The facial profile of a person with class I occlusion tends to form a rather straight line from the top half of the face to the anterior border of the mandible (chin) and is called orthognathic [OR thog NA thik], where “gnathic” pertains to the jaw and “ortho” means a straight or normal jaw profile in Figure 9-1D. Compare the word orthognathic that refers to a straight jaw profile and orthodontics that means tooth straightening. This profile may also be called mesognathic (not mesiognathic) and is characterized by the position of the resting mandible relative to the maxillae: no obvious protrusion (the lower jaw is not positioned anteriorly to the normal) and no obvious retrusion (the lower jaw is not positioned posteriorly to the normal).
Ideal occlusion also required the perfect and maximal fitting together (interdigitation) of the upper and lower teeth as described here.
- The incisal edges of maxillary teeth are labial to the incisal edges of mandibular teeth. The amount of this normal horizontal overlap (also called normal overjet) is noted by the horizontal arrow in Figure 9-2A.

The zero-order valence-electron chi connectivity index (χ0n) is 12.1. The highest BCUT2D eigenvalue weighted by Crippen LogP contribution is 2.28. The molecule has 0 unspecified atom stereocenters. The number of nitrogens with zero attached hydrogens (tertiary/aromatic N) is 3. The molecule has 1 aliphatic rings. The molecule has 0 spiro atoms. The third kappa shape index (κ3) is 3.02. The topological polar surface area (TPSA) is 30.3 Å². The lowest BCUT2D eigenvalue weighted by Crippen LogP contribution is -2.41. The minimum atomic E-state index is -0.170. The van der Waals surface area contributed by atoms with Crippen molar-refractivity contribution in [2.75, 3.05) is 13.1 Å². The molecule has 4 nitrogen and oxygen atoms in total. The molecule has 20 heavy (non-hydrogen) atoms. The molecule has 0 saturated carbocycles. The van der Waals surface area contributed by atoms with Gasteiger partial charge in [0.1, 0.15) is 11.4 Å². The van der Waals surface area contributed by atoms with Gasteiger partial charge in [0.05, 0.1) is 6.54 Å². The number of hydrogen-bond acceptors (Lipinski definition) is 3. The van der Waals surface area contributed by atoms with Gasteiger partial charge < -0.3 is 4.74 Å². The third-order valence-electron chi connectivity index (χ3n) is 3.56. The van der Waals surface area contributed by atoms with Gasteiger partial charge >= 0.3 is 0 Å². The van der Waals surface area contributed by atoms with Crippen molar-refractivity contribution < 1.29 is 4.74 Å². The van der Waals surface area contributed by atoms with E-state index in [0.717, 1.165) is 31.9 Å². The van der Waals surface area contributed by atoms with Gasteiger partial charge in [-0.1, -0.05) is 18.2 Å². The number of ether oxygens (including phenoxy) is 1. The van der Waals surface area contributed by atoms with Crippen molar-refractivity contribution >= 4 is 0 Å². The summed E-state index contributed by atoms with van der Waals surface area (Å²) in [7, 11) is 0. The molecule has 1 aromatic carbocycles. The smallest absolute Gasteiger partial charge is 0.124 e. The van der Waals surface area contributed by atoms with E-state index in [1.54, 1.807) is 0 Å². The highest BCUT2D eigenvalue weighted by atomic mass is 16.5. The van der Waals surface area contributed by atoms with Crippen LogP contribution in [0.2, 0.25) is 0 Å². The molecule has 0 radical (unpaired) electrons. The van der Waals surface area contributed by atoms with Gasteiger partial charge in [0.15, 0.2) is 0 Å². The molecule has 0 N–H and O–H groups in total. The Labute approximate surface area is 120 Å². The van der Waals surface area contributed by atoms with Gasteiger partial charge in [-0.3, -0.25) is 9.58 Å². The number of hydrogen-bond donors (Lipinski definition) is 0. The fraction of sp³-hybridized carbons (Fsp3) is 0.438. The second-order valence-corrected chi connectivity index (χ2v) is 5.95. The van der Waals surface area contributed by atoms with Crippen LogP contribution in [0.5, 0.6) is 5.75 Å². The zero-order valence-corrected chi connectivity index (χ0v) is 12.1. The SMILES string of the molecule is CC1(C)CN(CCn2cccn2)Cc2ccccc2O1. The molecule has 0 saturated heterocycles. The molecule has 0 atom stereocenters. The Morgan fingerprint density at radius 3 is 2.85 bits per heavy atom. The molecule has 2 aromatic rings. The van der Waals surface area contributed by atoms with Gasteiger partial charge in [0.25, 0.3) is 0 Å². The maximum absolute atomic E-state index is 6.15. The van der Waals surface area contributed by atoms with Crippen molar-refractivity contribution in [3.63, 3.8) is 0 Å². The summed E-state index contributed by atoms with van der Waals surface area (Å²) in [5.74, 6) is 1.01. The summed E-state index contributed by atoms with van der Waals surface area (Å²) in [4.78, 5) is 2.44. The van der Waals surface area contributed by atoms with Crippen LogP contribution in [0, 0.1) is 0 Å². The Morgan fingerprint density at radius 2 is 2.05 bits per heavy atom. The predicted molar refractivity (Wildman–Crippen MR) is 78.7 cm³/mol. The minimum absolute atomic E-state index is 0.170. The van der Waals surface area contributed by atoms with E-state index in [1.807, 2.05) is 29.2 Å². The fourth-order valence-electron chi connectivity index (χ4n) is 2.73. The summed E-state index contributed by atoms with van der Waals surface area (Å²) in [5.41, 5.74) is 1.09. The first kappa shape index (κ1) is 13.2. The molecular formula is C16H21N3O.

- The incisal edges of mandibular incisors are hidden from view by the overlapping maxillary incisors. The amount of this normal vertical overlap (also called normal overbite) is noted by the vertical arrow in Figure 9-2B.
- Buccal cusps and buccal surfaces of the maxillary posterior teeth are buccal to those in the mandibular arch, whereas the lingual cusps and lingual surfaces of the mandibular posterior teeth are lingual to those in the maxillary arch (Fig. 9-3A).
- Lingual cusps of maxillary posterior teeth rest in occlusal fossae of the mandibular teeth, whereas the buccal cusps of the mandibular teeth rest in occlusal fossae of the maxillary teeth (Fig. 9-3B).
- The vertical long axis midline of each maxillary tooth is positioned slightly distal to the vertical axis of the corresponding mandibular tooth (due, in part, to the wider maxillary than mandibular incisors). For example, in Figure 9-4, the center of the maxillary canine (#11) is distal to the mandibular canine (#22), the center of the maxillary first premolar (#12) is distal to the mandibular first premolar (#21), and so forth.